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Landmark of the Spirit

Landmark of the Spirit: The Eldridge Street Synagogue

ANNIE POLLAND
FOREWORD BY BILL MOYERS
Copyright Date: 2009
Published by: Yale University Press
Pages: 256
https://www.jstor.org/stable/j.ctt5vm7gg
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  • Book Info
    Landmark of the Spirit
    Book Description:

    New York City's magnificent Eldridge Street Synagogue was built in 1887 in response to the great wave of Jewish immigrants who fled persecution in eastern Europe. Finding their way to the Lower East Side, the new arrivals formed a vibrant Jewish community that flourished from the 1850s until the 1940s. Their synagogue served not only as a place of worship but also as a singularly important center in the development of American Judaism.

    A near ruin in the 1980s that was recently reopened after a massive twenty-year restoration, the Eldridge Street Synagogue has been named a National Historic Landmark. But as Bill Moyers tells us in his foreword, the synagogue is also "a landmark of the spirit, . . . the spirit of a new nation committed to the old idea of liberty."

    Annie Polland uses elements of the building's architecture-the façade, the benches, the grooves worn into the sanctuary floor-as points of departure to discuss themes, people, and trends at various moments in the synagogue's history, particularly during its heyday from 1887 until the 1930s. Exploring the synagogue's rich archives, the author shines new light on the religious life of immigrant Jews, introduces various rabbis, cantors and congregants, and analyzes the significance of this special building in the context of the larger American-Jewish experience.

    For more information, go to: www.EldridgeStreet.org

    eISBN: 978-0-300-14283-9
    Subjects: History

Table of Contents

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  1. Front Matter
    (pp. i-vi)
  2. Table of Contents
    (pp. vii-viii)
  3. Foreword
    (pp. ix-xiv)
    Bill Moyers

    Go to the eldridge street synagogue and you will see that Thomas Carlyle was right when he said, “The past is a world, and not a void of gray haze.”

    Flesh and blood, soul and bone were those men and women who built that house of worship. They pressed into its quarters in such numbers that at times a guard had to be stationed at the entrance to manage the crowd. “Lawyers, merchants, artisans, clerks, peddlers and laborers,” families, friends, visitors, and strangers gathered to hear the voice of the Lord God above the din of the tenements and the...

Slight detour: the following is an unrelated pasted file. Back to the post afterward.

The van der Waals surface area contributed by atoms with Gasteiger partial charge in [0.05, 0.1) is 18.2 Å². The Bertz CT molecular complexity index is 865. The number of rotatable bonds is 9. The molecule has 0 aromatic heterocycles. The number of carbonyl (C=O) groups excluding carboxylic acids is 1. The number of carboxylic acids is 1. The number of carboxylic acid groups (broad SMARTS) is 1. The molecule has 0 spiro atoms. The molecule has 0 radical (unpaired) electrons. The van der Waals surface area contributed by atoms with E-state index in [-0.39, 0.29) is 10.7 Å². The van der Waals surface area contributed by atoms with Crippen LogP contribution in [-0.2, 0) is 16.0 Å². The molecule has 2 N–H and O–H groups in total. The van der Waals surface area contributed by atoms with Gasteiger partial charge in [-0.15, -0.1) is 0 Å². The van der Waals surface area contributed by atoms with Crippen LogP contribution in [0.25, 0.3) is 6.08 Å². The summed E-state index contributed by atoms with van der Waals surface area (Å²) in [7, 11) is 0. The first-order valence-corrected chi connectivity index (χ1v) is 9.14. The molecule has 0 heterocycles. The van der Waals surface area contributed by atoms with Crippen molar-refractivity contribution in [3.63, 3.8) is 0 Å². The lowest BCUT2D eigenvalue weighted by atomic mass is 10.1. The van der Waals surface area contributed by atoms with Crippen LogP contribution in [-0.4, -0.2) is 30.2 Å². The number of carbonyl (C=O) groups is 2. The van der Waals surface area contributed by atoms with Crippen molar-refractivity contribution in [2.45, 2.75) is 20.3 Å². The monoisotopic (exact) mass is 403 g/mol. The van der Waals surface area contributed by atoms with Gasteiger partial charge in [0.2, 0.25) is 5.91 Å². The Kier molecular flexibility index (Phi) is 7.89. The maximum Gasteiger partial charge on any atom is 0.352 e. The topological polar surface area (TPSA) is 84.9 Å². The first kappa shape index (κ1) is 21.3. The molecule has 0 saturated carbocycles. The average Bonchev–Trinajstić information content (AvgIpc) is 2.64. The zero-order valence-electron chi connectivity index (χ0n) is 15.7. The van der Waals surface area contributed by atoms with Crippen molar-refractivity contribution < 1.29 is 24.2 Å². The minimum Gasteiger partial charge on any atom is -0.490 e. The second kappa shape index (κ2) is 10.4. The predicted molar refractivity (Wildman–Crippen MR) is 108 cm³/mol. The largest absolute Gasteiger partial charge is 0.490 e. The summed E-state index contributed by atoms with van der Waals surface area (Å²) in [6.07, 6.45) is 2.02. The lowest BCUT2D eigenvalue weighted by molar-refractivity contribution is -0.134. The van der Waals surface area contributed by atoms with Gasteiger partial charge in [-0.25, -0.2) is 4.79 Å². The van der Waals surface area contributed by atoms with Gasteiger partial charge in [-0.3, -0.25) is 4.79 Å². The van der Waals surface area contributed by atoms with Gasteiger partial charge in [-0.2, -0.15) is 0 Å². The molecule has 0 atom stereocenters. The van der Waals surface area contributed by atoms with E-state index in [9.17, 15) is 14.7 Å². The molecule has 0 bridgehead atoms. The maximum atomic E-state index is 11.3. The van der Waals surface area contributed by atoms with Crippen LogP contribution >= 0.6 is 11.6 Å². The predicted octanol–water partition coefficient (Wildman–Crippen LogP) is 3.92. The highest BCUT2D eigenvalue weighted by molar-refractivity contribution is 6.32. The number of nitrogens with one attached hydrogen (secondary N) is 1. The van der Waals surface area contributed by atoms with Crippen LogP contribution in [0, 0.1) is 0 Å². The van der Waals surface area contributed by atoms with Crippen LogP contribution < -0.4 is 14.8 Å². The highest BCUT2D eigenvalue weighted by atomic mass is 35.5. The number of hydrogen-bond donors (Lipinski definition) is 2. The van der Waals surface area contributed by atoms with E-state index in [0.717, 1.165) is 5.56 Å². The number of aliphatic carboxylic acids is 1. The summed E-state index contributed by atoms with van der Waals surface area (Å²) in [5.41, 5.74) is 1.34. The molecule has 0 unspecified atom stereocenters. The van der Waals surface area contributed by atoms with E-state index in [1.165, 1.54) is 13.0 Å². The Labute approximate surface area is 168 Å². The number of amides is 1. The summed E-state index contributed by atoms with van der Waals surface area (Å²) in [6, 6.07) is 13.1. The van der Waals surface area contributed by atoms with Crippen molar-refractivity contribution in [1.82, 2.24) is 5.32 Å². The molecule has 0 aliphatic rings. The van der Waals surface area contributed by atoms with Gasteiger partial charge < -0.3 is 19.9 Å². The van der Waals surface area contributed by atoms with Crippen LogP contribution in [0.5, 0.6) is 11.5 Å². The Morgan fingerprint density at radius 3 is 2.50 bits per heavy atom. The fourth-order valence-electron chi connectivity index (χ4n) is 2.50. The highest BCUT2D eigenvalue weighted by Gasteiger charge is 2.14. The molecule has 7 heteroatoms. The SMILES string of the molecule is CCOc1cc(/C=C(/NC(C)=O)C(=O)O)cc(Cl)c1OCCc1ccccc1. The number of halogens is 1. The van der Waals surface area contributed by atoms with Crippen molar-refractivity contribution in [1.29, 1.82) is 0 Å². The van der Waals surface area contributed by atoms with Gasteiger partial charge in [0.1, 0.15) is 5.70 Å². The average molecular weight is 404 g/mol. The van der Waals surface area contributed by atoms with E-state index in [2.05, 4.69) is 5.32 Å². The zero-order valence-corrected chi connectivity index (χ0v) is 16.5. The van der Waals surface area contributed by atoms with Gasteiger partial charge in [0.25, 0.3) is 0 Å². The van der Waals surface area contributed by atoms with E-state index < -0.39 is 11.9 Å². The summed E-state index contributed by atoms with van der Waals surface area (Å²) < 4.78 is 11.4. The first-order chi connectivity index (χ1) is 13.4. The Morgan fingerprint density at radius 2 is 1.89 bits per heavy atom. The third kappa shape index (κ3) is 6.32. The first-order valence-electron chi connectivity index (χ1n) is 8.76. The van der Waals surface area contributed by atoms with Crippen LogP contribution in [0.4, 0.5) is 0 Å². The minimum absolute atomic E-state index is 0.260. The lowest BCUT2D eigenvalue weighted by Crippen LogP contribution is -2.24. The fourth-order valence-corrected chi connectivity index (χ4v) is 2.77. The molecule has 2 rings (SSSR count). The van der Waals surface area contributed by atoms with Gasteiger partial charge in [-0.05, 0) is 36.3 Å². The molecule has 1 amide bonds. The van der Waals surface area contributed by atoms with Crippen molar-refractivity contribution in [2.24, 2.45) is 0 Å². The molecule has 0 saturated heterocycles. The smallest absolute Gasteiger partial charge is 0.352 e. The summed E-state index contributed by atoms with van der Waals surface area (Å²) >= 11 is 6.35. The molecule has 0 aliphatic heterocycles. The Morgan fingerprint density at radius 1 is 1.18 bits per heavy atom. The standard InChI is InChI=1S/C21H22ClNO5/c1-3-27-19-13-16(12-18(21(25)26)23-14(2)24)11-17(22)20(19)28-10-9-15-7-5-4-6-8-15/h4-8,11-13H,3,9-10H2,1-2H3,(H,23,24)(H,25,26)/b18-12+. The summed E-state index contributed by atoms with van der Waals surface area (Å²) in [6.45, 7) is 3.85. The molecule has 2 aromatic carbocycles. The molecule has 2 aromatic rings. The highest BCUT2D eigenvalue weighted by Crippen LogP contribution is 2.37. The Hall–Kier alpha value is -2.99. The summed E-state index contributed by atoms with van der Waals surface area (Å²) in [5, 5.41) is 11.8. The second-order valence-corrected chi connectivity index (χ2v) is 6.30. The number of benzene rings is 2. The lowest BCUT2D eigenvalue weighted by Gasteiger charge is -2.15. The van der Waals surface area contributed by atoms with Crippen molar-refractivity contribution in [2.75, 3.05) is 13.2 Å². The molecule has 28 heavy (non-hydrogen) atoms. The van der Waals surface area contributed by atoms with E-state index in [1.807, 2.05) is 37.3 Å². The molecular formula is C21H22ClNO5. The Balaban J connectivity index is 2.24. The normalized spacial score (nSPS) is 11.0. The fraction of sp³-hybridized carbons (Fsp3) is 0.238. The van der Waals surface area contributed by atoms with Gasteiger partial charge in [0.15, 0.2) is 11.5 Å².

4. Acknowledgments
    (pp. xv-xx)
  5. ONE A Landmark Synagogue
    (pp. 1-14)

    The western side of Eldridge Street is home to a dizzying array of activities. Workers unload vegetable crates, merchants buy restaurant supplies, residents and tourists visit Chinese bakeries and noodle shops, and Buddhist priests offer sidewalk feasts to the gods. So vibrant is the mix of commerce, social activity, and religion that movie and television crews in search of a New York Chinatown scene often set up their cameras here to capture it on film. But their shots tend to omit the eastern side of the street, for there, in the center of the block, stands a synagogue. Its cream-colored...

  6. TWO Laying the Cornerstone
    (pp. 15-31)

    On sunday morning, November 14, 1886, a “magnificent parade” gathered at a construction site encompassing the lots of 12-14-16 Eldridge Street. The organizers, members of Beth Hamedrash and Congregation Holkhe Yosher Vizaner, had merged with the express purpose of constructing a synagogue. Finally, after months of negotiations, lot purchases, and a name change, the day had come for the laying of the cornerstone. The men and women of the new, merged congregation, Kahal Adath Jeshurun, had spared no expense: they had sent invitations to “upstanding visitors,” purchased new chairs, served refreshments, and decorated the site. Both local and uptown dignitaries...